Every year, wildlife officials keep track of how many salmon return to their spawning grounds. This year, they expect low returns of salmon in Washington state—and that could change the fishing outlook.
Forecasts for four species of salmon—chinook, coho, sockeye and chum—are likely to limit fishing opportunities this year.
Kyle Adicks is the intergovernmental salmon manager for the Washington Department of Fish and Wildlife.
“We have a growing population that isn’t necessarily good for salmon habitat,” he said. “We have a lot of people that value salmon—like to go out and catch them, like to see them spawning in our streams, like to see killer whales eating them in Puget Sound, but it’s kind of a resource that has been shrinking over time.”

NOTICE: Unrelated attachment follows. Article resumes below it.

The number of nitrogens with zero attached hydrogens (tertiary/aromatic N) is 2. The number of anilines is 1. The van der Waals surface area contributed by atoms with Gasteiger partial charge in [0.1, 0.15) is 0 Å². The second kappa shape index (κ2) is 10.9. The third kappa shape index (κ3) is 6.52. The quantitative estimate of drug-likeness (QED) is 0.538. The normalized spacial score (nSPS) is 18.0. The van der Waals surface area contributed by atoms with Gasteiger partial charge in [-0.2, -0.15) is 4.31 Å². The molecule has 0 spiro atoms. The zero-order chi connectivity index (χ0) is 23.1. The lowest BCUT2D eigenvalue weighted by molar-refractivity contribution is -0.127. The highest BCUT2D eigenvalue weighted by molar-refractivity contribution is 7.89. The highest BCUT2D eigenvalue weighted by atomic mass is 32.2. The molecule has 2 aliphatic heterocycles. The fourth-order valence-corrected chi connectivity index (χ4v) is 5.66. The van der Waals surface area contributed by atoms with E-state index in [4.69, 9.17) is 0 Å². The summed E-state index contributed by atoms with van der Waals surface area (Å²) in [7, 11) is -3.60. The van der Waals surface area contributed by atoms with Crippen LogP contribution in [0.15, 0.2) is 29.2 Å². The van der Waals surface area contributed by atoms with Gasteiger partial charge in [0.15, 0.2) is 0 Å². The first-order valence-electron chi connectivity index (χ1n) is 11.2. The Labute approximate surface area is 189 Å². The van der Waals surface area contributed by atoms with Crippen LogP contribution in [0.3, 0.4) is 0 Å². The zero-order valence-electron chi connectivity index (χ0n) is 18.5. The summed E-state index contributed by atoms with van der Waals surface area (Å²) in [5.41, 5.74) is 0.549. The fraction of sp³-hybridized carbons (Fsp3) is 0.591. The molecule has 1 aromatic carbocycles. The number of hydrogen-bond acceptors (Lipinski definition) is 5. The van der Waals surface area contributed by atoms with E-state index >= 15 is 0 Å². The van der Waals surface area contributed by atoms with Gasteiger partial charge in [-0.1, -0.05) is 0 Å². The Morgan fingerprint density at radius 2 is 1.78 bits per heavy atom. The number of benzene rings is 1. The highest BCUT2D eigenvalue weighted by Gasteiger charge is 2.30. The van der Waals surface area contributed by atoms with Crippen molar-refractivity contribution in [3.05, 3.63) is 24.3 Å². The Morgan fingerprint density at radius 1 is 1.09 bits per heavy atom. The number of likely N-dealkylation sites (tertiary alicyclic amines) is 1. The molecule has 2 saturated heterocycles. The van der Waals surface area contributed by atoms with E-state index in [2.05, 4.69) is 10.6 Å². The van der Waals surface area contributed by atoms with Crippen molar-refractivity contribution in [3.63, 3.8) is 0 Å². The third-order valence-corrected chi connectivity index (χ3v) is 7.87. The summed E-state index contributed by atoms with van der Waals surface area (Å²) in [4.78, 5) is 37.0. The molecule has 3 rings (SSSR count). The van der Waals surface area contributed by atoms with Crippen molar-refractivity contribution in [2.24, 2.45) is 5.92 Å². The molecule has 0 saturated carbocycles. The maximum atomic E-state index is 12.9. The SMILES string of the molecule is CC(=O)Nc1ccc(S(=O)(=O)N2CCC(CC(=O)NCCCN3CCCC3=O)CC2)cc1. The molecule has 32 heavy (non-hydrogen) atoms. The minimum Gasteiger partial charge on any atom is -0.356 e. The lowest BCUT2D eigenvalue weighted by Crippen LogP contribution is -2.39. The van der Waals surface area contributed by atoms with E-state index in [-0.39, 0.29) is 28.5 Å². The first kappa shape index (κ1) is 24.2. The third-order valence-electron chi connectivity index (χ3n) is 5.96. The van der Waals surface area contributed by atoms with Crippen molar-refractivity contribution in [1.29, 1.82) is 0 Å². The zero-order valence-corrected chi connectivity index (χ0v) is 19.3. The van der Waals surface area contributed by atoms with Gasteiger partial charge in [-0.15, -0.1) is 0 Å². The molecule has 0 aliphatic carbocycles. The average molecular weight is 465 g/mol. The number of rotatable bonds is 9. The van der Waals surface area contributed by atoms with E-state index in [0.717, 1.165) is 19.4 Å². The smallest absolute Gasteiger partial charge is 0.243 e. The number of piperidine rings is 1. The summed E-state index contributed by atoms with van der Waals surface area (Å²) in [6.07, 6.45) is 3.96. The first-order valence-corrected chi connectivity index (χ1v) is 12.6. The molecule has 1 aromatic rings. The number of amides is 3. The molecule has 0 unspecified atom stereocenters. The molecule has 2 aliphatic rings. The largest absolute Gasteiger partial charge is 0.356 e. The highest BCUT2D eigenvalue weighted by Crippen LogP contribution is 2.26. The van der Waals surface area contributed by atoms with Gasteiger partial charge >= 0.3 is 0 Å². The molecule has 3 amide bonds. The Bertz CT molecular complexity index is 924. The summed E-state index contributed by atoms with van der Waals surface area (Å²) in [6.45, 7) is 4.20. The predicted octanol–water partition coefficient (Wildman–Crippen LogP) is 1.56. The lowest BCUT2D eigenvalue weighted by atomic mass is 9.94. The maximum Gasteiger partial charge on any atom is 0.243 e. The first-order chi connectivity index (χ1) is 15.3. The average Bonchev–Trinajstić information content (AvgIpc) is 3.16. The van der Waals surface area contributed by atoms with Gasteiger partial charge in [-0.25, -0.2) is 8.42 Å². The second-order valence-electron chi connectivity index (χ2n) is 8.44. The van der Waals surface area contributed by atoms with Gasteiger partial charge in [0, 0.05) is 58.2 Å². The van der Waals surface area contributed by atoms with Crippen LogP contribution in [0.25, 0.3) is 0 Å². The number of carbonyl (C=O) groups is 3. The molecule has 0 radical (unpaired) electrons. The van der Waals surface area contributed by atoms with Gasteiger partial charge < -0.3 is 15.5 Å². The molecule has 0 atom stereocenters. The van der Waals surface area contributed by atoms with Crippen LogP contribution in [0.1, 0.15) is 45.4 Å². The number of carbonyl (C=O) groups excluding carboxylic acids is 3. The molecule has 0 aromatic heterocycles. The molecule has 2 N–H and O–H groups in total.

That shrinking could be connected to declining ocean conditions, among other factors.
With the forecasted numbers in hand, fisheries managers will kick off a month-and-a-half long process next week to craft the guidelines for the 2018 fishing seasons in Puget Sound, along the coastline and up and down the Columbia River.